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Greeley's Manners Were Bad

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The genial oíd philanthropist, Horace Greeley, went to New Orleans after the south had taken him to her heart in grateful recognition of his action in going ou thu Jeff Davis bail bond, and the people were anxious to show him every attention in their power. A dinner seemed to be the proper íhing, and the markets of New Orleans, than which there are few better in the world, were ransacked to make the occasion as notable for its viands as for the distinction of the guest and the diners. Judge Walker, the veteran editor of The Picayune, presided. He was a great gormand, and after the manner of gormands wished none of the fine points of the dinner to be lost to the guest for lack of commeutary. "Mr. Greeley," said he, "these oysters are the best that come to our market, and we think they vie with those of Norfolk. I observe that yon are not eating tbem. '' "Well, no, "replied Greeley. "The truth is I never could abide shellfish. " And he passed. Then carne some delicious green turtle soup, which Judge Walker explained was preparod from the finest fat turtle the Florida bays could afford. "No doubt, no doubt, " was the reply in Greeley 's peculiar whine, "but cold blooded animáis are an abomination to me." The pompano, imperial fish that it is, and fresh from the gulf, was open to the same objection, despite Judge Walker's eulogy, and that, too, was passed. Mr. Greeley barely tasted the accompanying Parisian dainty and shook hig head ruefully at the idea that anybody would impair his digestión by eating cuenmbers. Shrimp salad, another New Orleans delicacy, proved uo more tempting. Shrimps, he said, looked so much like worms that they always give him the creeps. "Ah, here is something you will like I - a homely dish in name," said Judge Walker, "but fit for the gods. It is a Galicia ham. " And then he went on to teil how the hogs from which these harns were obtained were fed only on shestnuts, maküig the flesh luscious and delicious. "Perhaps so, very interesting indeed, " observed Greeley, "but do you know, judge, that there is so much talk of trichina nowadays that I wouldn't dare taste a bit of pork. ' ' The judge gave up in despair. The only things in all the array of dainties which had been provided which Mr. Greeley would eat were bread, potatoes and cauliflower, and he feared that he might be overloading his stomach at that. But when it came to the speaking, although he had drunk nothing but cold water, he spoke as one inspired and with a fervor, eloquence and tenderuess that nobody at the table could ever forget. -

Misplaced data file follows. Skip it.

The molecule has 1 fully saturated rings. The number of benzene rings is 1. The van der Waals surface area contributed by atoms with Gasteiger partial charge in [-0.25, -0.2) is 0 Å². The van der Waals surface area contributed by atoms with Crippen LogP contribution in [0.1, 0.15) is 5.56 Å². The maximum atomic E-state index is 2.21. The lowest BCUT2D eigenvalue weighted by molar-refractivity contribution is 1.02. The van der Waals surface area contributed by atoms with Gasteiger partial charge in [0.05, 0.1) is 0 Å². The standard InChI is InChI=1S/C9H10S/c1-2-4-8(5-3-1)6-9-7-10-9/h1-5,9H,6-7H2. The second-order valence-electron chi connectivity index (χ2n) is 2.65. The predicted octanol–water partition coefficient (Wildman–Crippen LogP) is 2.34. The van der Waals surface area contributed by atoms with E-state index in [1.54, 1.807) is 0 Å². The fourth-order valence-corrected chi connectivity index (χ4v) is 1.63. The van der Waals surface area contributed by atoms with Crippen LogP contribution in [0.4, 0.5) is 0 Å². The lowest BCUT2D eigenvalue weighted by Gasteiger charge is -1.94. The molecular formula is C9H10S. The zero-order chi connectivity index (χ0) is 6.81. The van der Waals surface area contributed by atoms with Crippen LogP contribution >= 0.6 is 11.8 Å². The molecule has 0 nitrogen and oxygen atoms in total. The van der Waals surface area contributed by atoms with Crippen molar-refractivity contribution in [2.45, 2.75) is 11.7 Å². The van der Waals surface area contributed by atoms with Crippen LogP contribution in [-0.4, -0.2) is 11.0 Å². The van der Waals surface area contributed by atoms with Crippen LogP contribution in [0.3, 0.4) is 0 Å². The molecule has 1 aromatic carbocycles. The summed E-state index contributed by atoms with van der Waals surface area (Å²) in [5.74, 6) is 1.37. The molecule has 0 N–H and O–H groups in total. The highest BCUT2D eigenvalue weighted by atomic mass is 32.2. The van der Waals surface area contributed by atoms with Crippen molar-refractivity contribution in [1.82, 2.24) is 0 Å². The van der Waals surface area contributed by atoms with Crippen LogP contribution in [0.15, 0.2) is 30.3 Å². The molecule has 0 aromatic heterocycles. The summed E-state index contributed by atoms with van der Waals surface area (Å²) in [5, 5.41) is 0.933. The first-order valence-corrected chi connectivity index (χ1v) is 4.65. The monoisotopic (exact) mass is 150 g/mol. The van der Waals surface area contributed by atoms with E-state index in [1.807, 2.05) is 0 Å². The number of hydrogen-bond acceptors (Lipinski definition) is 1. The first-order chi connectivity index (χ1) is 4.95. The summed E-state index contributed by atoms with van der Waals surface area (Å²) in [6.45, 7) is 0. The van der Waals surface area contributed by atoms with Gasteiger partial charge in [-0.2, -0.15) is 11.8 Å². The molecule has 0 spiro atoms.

Ann Arbor Argus
Old News